Lawmakers give initial approval to maritime moratorium

The legislature approved on first reading Thursday a bill that imposes a moratorium on evicting individuals and businesses from the nation’s maritime zone.

The measure, initiated by President Laura Chinchilla Miranda, provides for a 24-month breathing space for those living in the restricted maritime zone. The measure is not iron-clad. Individual situations that already are in a judicial process will not be halted by the measure, if it becomes law.

In addition, the law does not prohibit other judicial actions or actions in the event of environmental problems.

Some 400,000 persons live in these zones, mainly on the Caribbean coast of Limón province and on the Pacific coasts of Puntarenas and Guanacaste.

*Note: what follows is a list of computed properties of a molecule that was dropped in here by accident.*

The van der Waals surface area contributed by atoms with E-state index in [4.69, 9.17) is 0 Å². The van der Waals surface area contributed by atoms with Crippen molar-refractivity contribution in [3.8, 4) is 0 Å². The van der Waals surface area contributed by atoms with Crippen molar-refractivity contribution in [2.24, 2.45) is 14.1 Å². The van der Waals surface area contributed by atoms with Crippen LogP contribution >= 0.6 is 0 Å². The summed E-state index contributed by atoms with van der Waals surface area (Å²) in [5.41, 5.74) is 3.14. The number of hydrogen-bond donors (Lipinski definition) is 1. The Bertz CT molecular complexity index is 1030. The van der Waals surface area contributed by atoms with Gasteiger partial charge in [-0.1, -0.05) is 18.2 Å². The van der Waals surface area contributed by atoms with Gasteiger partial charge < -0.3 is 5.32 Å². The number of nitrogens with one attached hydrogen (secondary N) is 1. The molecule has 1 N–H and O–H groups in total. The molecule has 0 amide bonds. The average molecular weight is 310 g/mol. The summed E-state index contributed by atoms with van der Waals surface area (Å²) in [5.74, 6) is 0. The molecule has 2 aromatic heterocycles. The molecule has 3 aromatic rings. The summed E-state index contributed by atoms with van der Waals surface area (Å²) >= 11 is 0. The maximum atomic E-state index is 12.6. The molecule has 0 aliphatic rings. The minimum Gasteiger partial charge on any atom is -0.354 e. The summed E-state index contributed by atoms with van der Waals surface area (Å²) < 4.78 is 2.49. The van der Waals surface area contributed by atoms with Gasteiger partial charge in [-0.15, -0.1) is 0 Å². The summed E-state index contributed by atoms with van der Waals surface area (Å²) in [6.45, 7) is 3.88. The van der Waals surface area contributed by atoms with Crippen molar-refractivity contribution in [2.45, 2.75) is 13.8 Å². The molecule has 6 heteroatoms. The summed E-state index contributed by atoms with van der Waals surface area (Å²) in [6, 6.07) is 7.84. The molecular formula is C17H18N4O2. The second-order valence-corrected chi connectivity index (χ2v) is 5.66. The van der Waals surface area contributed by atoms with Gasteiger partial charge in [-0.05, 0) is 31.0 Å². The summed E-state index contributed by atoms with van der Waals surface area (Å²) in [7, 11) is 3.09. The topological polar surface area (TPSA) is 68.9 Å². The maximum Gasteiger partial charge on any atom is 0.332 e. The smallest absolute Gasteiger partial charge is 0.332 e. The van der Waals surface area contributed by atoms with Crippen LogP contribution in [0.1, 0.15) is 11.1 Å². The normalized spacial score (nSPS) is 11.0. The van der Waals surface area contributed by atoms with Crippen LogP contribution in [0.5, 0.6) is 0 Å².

The maritime zone is the first 200 meters above mean high tide. The first 50 meters is supposed to be public land with
very few exceptions. The remaining 150 meters can be leased in concessions to homeowners, businesses and other commercial developers. The approval process is lengthy and involves applications to the local municipality and to the Instituto Costarricense de Turismo.

Some suspicious citizens see evictions from coastal areas as a way to free the land for commercial development by international tourism companies.

There also may be legal action to void the moratorium bill. In addition, there does not seem to be any plans by the central government to address the coastal issue when and if the moratorium expires.

Lawmakers have taken steps to modify the boundaries of the Refugio de Vida Silvestre Gandoca-Manzanillo to reduce the number of illegal dwellings there.

The measure needs one more favorable vote to send it to the president for her signature.

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